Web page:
Archived Stories for Union County Public Schools
Kensington Elementary school benefits from Eagle Scout project
(Article republished with permission from the Charlotte Observer)
When Scott Schallau, a senior at Cuthbertson High in Waxhaw, started thinking about his Eagle Scout project last May, he wanted to do something that would have a lasting impact.
Six months later, the outdoor classroom Schallau built at Kensington Elementary promises to provide a rare educational opportunity for years to come.
Schallau, 17, had assisted Kensington Elementary three years ago by building some benches for the first outdoor classroom in the woods behind the school. Since then, Dr. Glenn Baron, a fifth-grade teacher at Kensington, has wanted to expand the project and construct a second outdoor classroom with a view of Twelve Mile Creek.
"Scott enabled that to happen," Baron said. "Kids don't have a contact with the earth anymore and that is going to be really important because the earth is in danger. So when we want to try to create citizens that are going to make a difference in the world, I love the chance to make sure this is included in their vision of what the world needs to be."
Schallau said he sent letters to various places, such as Waxhaw United Methodist Church where his Boy Scout troop 53 meets, asking about projects they were hoping to get done.
"I was looking for a substantial project where the community would get a lot of use from it," Schallau said. "The church wanted some things that were out of my ability but I didn't want to do a slack job so I picked something that I could still do that would be impacting on the community.
"It just turned up in an email one day from (Kensington Principal Dr. Rachel Clarke). She invited me to come meet Dr. Baron and we mapped out the spot and we planned it, and from May to now I got it done."
The wooded land behind the school, which runs along Twelve Mile Creek, belongs to Union County, but Kensington has permission to use it.
With some help from fellow Boy Scouts, a few school friends and his parents, Scott finished the quarter-mile trail, outdoor classroom complete with benches and a weather-proof white board and a fence to block children from getting too close to the creek.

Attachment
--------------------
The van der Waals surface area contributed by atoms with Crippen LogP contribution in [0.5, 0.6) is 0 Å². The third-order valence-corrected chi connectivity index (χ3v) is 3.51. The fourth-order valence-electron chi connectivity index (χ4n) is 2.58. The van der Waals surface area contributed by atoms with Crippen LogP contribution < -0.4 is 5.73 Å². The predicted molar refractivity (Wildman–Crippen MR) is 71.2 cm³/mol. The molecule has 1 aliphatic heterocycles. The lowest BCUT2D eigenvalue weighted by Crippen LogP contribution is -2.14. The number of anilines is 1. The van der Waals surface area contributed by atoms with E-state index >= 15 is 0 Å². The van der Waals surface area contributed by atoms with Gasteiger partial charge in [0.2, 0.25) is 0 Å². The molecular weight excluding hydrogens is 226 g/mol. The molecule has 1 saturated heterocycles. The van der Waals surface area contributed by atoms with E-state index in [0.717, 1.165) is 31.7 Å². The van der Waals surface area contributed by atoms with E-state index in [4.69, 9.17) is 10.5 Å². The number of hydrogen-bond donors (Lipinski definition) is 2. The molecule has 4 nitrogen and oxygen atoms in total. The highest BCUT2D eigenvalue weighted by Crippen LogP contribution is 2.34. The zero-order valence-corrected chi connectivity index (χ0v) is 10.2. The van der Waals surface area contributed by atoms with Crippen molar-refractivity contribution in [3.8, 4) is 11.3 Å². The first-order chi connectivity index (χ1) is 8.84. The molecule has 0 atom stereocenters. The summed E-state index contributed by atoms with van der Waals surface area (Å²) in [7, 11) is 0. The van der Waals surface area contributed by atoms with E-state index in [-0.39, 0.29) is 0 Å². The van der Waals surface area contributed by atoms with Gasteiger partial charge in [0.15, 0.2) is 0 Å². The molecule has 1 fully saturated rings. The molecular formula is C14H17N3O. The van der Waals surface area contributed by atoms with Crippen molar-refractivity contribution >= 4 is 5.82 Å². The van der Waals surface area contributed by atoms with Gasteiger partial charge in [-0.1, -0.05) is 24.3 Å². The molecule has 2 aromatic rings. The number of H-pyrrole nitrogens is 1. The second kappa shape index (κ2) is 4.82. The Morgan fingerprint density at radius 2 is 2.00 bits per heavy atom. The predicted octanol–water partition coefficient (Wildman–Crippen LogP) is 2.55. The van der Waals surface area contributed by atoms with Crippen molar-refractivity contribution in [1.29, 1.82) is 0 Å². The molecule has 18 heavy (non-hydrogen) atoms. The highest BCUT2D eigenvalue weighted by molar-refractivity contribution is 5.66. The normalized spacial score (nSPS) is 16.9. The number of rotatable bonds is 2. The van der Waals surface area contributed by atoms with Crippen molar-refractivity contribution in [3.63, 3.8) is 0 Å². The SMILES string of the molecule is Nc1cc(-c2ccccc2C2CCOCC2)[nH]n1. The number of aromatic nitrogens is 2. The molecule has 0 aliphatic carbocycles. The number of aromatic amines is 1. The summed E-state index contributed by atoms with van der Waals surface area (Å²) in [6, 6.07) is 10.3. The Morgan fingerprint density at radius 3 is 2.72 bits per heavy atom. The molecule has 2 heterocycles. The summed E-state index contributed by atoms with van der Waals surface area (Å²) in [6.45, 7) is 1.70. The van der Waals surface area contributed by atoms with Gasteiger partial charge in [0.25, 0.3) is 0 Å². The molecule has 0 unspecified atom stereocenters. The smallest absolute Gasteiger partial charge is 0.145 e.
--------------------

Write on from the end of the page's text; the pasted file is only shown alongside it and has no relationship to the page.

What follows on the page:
"The hardest part was getting everything level," Schallau said.
They cut down as few trees as possible when creating the trail and lined the edges with fallen branches and logs to create distinct boarders. Originally, Schallau planned to build a picket fence on the back side of the classroom, but discovered the view of the creek would be blocked. Baron really wanted the kids to be able to observe the process of erosion and changing water levels, so Schallau planted posts in the ground and ran rope between them for a fence that allow a good view.
Allen Industries donated the white board. A water-proof mailbox next to the board holds dry-erase markers and erasers.
The project took 273 hours. Schallau hopes to earn his Eagle Scout award this month or in December when he meets with the board and presents his project.
"I've been in Boy Scouts since kindergarten and it's been a really good impact," Schallau said. "You learn lots of life skills in Boy Scouts and it's the discipline that really affects you in life. It's helpful, all around."
Baron said they are already seeing the impact of Schallau's project on the kids. While taking his fifth-graders to the new classroom for a science lesson, Baron said he overheard one child say, "This is just like being in a national park."
Apart from Scouts, Schallau also plays lacrosse at Cuthbertson and is a dedicated student. His favorite class is med science, which covers topics he is interested in pursuing in college. He said he is leaning toward attending UNC-Wilmington to become a nurse practitioner or a marine biologist.
Lauren Bailey is a freelance writer. Have a story idea for Lauren? Email her at firstname.lastname@example.org.
Written by: Lauren Bailey, freelance writer.
Posted: Nov 17, 2011 by Don Mace